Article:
CardRecovery is the most focused of the applications reviewed here: It exists mainly to recover files from memory cards used in cameras. The only file types it works with are JPG and RAW-format image files, and video and audio files (e.g., AVI, MPG, MOV, MP3, WAV). It will not search for documents, archive formats, some image formats (such as Photoshop or PNG) and other day-to-day file types.
On the plus side, CardRecovery offered the best detection of CR2 files I found. In addition, its wizard interface made the recovery process quite easy. To begin a scan, just enter a drive letter, a camera brand (optional) and/or a file type (also optional), and a destination folder in which to save the recovered files.
The results of the scan are shown incrementally, although there's no preview mode during the scan, which makes it harder to tell if a given file is in fact what you're looking for without stopping the scan. A full scan of each of my 8GB devices took just under 10 minutes.
Once the scan's complete, you can preview JPGs (but only JPGs) and the program window can't be resized, so you can't ever see more than six thumbnails on the screen at once. This makes it a little harder to deal with RAW-format files, especially since file names aren't recovered: It might be easier to just recover everything and sort it out later.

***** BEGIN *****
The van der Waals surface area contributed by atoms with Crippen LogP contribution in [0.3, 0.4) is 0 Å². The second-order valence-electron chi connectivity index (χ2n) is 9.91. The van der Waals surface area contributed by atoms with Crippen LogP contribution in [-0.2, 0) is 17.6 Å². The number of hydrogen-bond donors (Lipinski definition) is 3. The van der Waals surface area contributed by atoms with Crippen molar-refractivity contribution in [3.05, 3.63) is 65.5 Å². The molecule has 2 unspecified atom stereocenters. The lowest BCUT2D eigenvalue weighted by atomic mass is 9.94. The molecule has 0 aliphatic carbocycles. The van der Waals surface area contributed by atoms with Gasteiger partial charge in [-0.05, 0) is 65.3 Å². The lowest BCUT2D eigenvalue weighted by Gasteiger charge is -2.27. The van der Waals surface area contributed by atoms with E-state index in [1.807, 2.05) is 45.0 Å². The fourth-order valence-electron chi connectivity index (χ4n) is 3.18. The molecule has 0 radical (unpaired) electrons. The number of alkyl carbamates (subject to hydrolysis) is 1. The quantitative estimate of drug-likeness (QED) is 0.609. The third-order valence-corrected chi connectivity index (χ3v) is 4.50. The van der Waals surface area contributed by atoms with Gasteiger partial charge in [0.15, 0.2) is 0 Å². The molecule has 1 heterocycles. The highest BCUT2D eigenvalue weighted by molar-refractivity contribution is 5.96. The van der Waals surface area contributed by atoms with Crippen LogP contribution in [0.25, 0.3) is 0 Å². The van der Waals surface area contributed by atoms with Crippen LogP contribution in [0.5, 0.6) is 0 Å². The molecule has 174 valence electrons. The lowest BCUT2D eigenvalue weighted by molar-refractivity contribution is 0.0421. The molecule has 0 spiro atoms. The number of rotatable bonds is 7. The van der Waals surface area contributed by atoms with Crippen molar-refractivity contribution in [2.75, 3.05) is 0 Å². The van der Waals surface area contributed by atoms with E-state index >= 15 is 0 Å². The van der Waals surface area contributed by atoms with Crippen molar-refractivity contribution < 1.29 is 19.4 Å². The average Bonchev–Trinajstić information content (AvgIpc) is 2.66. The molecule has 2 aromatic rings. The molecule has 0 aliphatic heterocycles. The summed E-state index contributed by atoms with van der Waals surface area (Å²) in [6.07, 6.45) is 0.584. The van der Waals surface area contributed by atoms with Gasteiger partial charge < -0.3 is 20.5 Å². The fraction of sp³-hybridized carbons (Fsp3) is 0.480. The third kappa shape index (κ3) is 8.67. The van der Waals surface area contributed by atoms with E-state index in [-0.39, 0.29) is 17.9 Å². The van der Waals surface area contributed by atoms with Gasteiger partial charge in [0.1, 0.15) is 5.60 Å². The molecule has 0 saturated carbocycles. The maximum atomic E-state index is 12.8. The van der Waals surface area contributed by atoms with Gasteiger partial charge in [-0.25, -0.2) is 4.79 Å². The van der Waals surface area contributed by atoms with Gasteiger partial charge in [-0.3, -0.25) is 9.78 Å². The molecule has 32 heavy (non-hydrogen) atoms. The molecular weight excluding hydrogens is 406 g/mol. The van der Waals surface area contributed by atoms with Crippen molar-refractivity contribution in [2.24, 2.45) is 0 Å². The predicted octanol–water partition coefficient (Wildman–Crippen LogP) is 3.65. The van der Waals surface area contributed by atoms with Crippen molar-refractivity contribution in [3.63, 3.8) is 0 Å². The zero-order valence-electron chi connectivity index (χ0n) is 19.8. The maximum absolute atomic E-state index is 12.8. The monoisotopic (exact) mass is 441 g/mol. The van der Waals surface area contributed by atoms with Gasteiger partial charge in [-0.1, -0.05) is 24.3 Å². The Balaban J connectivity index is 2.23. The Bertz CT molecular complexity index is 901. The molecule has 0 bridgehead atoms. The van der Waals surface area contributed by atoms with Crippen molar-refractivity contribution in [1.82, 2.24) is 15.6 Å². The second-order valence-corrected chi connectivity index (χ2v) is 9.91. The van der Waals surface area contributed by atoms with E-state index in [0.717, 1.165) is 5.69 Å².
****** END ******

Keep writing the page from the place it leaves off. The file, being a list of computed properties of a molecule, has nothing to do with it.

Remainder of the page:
Because CardRecovery can only work with devices that have a drive letter, it may not be of much use if you're dealing with a card whose partition information is damaged and therefore can't be assigned a drive letter. (PhotoRec, in contrast, can work with any device even if there's no partition data.)
CardRecovery offers a free trial version that will scan media and find lost files, but you must buy the full version to recover them.
If quickly recovering data from cameras is a priority, CardRecovery might be well worth the $40. Since the trial version allows you to preview recovered files, you can try that first to see if it suits your needs.
Best practices for recovering data from mobile drives
Restoring data from USB drives and memory sticks comes with some of the same caveats as any other data-restoration effort. Here are a few useful tips: